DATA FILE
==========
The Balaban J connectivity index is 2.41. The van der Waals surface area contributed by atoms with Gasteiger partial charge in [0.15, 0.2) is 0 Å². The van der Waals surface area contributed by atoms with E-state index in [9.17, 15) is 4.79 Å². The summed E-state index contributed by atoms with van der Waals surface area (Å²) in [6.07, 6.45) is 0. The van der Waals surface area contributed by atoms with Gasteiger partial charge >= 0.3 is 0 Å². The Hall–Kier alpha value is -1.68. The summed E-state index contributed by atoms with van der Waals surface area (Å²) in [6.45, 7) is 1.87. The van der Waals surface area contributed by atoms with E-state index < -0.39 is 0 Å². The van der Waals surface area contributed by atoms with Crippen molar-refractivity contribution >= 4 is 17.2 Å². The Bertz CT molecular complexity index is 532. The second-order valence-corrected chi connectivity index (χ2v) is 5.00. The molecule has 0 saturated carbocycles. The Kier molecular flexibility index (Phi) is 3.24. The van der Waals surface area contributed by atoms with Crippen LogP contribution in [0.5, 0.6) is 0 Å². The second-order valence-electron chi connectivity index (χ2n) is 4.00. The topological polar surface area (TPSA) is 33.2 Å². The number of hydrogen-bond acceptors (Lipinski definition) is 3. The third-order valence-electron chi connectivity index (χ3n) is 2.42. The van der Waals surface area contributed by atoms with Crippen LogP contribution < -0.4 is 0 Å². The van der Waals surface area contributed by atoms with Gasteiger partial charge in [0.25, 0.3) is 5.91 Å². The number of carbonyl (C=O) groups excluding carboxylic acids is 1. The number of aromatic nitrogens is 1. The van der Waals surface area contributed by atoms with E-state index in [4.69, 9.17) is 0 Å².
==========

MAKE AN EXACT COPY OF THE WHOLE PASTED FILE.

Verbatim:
The Balaban J connectivity index is 2.41. The van der Waals surface area contributed by atoms with Gasteiger partial charge in [0.15, 0.2) is 0 Å². The van der Waals surface area contributed by atoms with E-state index in [9.17, 15) is 4.79 Å². The summed E-state index contributed by atoms with van der Waals surface area (Å²) in [6.07, 6.45) is 0. The van der Waals surface area contributed by atoms with Gasteiger partial charge >= 0.3 is 0 Å². The Hall–Kier alpha value is -1.68. The summed E-state index contributed by atoms with van der Waals surface area (Å²) in [6.45, 7) is 1.87. The van der Waals surface area contributed by atoms with E-state index < -0.39 is 0 Å². The van der Waals surface area contributed by atoms with Crippen molar-refractivity contribution >= 4 is 17.2 Å². The Bertz CT molecular complexity index is 532. The second-order valence-corrected chi connectivity index (χ2v) is 5.00. The molecule has 0 saturated carbocycles. The Kier molecular flexibility index (Phi) is 3.24. The van der Waals surface area contributed by atoms with Crippen LogP contribution in [0.5, 0.6) is 0 Å². The second-order valence-electron chi connectivity index (χ2n) is 4.00. The topological polar surface area (TPSA) is 33.2 Å². The number of hydrogen-bond acceptors (Lipinski definition) is 3. The third-order valence-electron chi connectivity index (χ3n) is 2.42. The van der Waals surface area contributed by atoms with Crippen LogP contribution < -0.4 is 0 Å². The van der Waals surface area contributed by atoms with Gasteiger partial charge in [0.25, 0.3) is 5.91 Å². The number of carbonyl (C=O) groups excluding carboxylic acids is 1. The number of aromatic nitrogens is 1. The van der Waals surface area contributed by atoms with E-state index in [4.69, 9.17) is 0 Å².